Time for some reconciliation of what we have done to date.
Since we left the Over Water Marina (yellow dot) on the 6th June, we have travelled for 20 days (pink dot). This is a distance of 130 miles (209k’s). We have done 81 locks.
We headed off at 9.00am and by 9.15am we had crossed over the top of the Trent and Mersey canal and then joined up with it 20 minutes later.
Due to the high iron content in this area, the water of the canals turns an almost bright orange. We moored up and spent a couple of hours loading up the pantry before we headed off again battling the wind all the way. The weather prediction for the day was for wind gusts up to 50kmh but it has felt a lot stronger than that. We just seemed to be struggling all the way until we got to the Harecastle Tunnel – guess what, no wind.
This is the second longest tunnel in the canal system.
First video is of us having just entered the tunnel.
Next video is of us looking back towards the opening of the tunnel.
A few stats on the tunnel. It did take us approximately 45 minutes.
Coming out at the other end into the cursed wind.
Just a little bit of history about how the original tunnel was replaced with the current one because of the old one collapsing.
We had heard about ten days ago about a sunken boat on the Trent and Mersey canal around this part of the canal, but we did think that the problem would have been resolved by now. They must try and find the owner of the boat to arrange to have it removed but meantime it is left to become a boating hazard.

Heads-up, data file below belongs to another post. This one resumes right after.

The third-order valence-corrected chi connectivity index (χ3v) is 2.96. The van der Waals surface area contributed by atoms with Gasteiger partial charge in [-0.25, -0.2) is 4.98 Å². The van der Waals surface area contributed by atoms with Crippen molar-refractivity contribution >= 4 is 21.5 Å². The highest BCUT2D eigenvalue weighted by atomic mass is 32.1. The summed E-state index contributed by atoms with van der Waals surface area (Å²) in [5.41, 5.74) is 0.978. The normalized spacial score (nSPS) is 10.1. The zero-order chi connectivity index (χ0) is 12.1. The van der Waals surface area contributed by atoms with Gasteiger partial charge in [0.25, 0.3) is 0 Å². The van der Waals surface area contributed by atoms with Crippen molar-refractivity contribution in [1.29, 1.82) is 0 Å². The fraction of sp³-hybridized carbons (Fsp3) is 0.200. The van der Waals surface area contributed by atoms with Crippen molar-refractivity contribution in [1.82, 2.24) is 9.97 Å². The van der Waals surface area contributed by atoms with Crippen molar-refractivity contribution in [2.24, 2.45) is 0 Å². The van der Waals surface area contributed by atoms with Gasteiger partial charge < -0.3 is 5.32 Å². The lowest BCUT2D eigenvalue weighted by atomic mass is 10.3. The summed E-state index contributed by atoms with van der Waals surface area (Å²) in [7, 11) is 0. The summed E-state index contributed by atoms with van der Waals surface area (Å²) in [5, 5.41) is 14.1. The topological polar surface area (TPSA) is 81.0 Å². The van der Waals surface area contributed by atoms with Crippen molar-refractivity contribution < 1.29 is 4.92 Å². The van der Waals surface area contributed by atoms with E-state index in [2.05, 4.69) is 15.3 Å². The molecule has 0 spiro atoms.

We are now coming into the potteries area where Wedgewood started out and are still here. This is one of the other potteries along the canal that is still operating but on a reduced scale than originally.
These are a tell-tale sign of where you are. The canals were used to bring flint, bone, clay and coal to the potteries and then to take the finished product around the rest of the country and to port to be shipped overseas.
This is one of the working museums along the canal which still has its original steam engine that crushes the flint and bone to a fine powder – hence, fine bone china. The bone they use if cow bone but in times gone by it use to include whale bone. We didn’t visit it as we have been there before.
Our first sighting of a Canal Cruising Company hire boat. This is the company that we hired nb Lucy off back in 2016 for four months. Their base is only about five miles down the canal which we will pass tomorrow and see if they have any diesel that we can purchase.
We found a nice mooring at 4.30pm which is very early for us, and we can have some time to relax before we do the nightly chores. One big problem with the mooring though. As soon as we pulled up a very large, aggressive swan started attacking the boat.
From the outside the noise isn’t too bad but once you are inside, the noise is amplified. He has been swimming up and down the boat for over two hours and constantly pecking at the boat. All unclaimed swans in the UK are the property of the Queen. She is going to be one swan short if he doesn’t knock it off. He has four young signets with his mate, but they have cruised further up the canal and not interested in us. We are hoping another boat pulls up for the evening and he goes and attacks them! If not, we are not going to have quiche for dinner but swan pie!!!